Keywords: Frequency domain analysis, Frequency modulation, Heart, Sleep apnea, Ventilation, Visualization, Cardiology, Medical disorders, Medical signal processing, Plethysmography, Pneumodynamics, Sensitivity analysis, Sleep, Spectral analysis, Cheyne-Stokes respiration, Climbing periods, Dataset, Heart failure patients, High altitude PB, High altitude periodic breathing, Hypobaric hypoxia, Linear discriminant analysis, Pathophysiologic aspects, Physical activity, Physiologic mechanisms, Power spectral density, Receiver operating characteristic curve, Respiratory control, Respiratory frequency, Respiratory inductive plethysmography, Respiratory pattern, Respiratory volume signal, Sleep apnea, Spectral analysis, Spectral parameters


van Zanten, T. S., Garcia-Parajo, M. F., (2012). Super-resolution near-field optical microscopy Comprehensive Biophysics (ed. Egelman, E. H.), Elsevier (Desdren, Germany) Volume 2: Biophysical Techniques for Characterization of Cells, 144-164

Near-field optical microscopy is a technique not limited by the laws of diffraction that enables simultaneous high-resolution fluorescence and topographic measurements at the nanometer scale. This chapter highlights the intrinsic advantages of near-field optics in the study of cellular structures. The first part of the chapter lays the foundations of the near-field concept and technical implementation of near-field scanning optical microscopy (NSOM), whereas the second part of the chapter focuses on applications of NSOM to the study of model membranes and cellular structures on the plasma membrane. The last part of the chapter discusses further directions of near-field optics, including optical antennas and fluorescence correlation spectroscopy approaches in the near-field regime.

Keywords: Biological membranes, Cell membrane nanoscale compartmentalization, Cellular nanodomains, Fluorescence correlation spectroscopy in reduced volumes, Immunoreceptor imaging, Lipid rafts, Near-field scanning optical microscopy, Optical nano-antennas, Shear force imaging, Single molecule detection, Super-resolution microscopy


Cordeiro, T. N., Schmidt, H., Madrid, C., Juarez, A., Bernado, P., Griesinger, C., Garcia, J., Pons, M., (2011). Indirect DNA readout by an H-NS related protein: Structure of the DNA complex of the C-terminal domain of Ler PLoS Pathogens Plos Pathogens , 7, (11), 12

Ler, a member of the H-NS protein family, is the master regulator of the LEE pathogenicity island in virulent Escherichia coli strains. Here, we determined the structure of a complex between the DNA-binding domain of Ler (CT-Ler) and a 15-mer DNA duplex. CT-Ler recognizes a preexisting structural pattern in the DNA minor groove formed by two consecutive regions which are narrower and wider, respectively, compared with standard B-DNA. The compressed region, associated with an AT-tract, is sensed by the side chain of Arg90, whose mutation abolishes the capacity of Ler to bind DNA. The expanded groove allows the approach of the loop in which Arg90 is located. This is the first report of an experimental structure of a DNA complex that includes a protein belonging to the H-NS family. The indirect readout mechanism not only explains the capacity of H-NS and other H-NS family members to modulate the expression of a large number of genes but also the origin of the specificity displayed by Ler. Our results point to a general mechanism by which horizontally acquired genes may be specifically recognized by members of the H-NS family.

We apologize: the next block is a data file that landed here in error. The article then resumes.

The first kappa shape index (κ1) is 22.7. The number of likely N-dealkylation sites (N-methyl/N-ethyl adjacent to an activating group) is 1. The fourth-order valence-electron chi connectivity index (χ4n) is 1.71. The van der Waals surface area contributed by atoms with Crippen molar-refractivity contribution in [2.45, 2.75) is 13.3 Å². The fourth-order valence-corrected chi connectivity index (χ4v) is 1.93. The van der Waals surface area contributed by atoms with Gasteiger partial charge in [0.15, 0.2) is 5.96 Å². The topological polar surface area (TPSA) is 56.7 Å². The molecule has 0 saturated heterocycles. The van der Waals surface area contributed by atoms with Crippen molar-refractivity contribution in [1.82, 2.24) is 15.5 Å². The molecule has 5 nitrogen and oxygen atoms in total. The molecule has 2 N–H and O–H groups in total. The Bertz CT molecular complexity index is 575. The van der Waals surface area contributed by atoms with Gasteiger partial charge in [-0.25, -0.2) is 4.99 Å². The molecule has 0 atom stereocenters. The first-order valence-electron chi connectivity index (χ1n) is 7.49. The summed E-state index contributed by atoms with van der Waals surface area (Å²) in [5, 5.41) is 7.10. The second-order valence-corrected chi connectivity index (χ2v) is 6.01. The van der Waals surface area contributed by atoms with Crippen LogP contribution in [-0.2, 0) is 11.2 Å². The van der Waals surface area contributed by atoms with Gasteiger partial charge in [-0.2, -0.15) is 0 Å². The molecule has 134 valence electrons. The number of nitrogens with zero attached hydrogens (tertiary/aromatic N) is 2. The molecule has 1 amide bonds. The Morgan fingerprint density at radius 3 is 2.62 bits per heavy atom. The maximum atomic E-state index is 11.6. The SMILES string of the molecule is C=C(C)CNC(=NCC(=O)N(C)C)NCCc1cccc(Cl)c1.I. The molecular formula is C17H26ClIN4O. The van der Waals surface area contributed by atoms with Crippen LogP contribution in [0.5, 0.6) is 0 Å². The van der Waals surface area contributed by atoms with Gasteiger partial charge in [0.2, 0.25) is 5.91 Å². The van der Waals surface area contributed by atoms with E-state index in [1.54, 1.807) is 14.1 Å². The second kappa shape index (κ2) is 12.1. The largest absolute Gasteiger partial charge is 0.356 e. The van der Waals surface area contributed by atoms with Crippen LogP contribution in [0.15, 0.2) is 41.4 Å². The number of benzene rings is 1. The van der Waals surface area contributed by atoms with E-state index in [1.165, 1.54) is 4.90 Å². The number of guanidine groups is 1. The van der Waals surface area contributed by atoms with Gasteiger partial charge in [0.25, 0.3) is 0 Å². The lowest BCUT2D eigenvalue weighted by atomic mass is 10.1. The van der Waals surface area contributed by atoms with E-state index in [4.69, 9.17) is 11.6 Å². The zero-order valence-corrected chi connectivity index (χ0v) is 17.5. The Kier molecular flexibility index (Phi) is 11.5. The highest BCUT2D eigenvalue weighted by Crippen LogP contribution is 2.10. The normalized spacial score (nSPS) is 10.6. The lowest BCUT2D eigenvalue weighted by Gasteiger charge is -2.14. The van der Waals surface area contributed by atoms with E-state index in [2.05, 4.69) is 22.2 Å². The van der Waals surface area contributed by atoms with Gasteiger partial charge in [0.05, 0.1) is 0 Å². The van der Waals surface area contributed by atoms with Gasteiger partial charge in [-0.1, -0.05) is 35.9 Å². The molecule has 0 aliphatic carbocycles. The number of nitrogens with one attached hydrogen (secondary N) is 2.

Keywords: Enteropathogenic escherichia-coli, Nucleoid-associated protein, Nmr structure determination, Encoded regulator ler, Controls expression, Binding domain


van Zanten, Thomas S., Lopez-Bosque, M. J . , Garcia-Parajo, M. F., (2010). Imaging individual proteins and nanodomains on intact cell membranes with a probe-based optical antenna Small 6, (2), 270-275

Optical antennas that confine and enhance electromagnetic fields in a nanometric region hold great potential for nanobioimaging and biosensing. Probe-based monopole optical antennas are fabricated to enhance fields localized to <30 nm near the antenna apex in aqueous conditions. These probes are used under appropriate excitation antenna conditions to image individual antibodies with an unprecedented resolution of 26 ± 4 nm and virtually no surrounding background. On intact cell membranes in physiological conditions, the obtained resolution is 30 ± 6 nm. Importantly, the method allows individual proteins to be distinguished from nanodomains and the degree of clustering to be quantified by directly measuring physical size and intensity of individual fluorescent spots. Improved antenna geometries should lead to true live cell imaging below 10-nm resolution with position accuracy in the subnanometric range.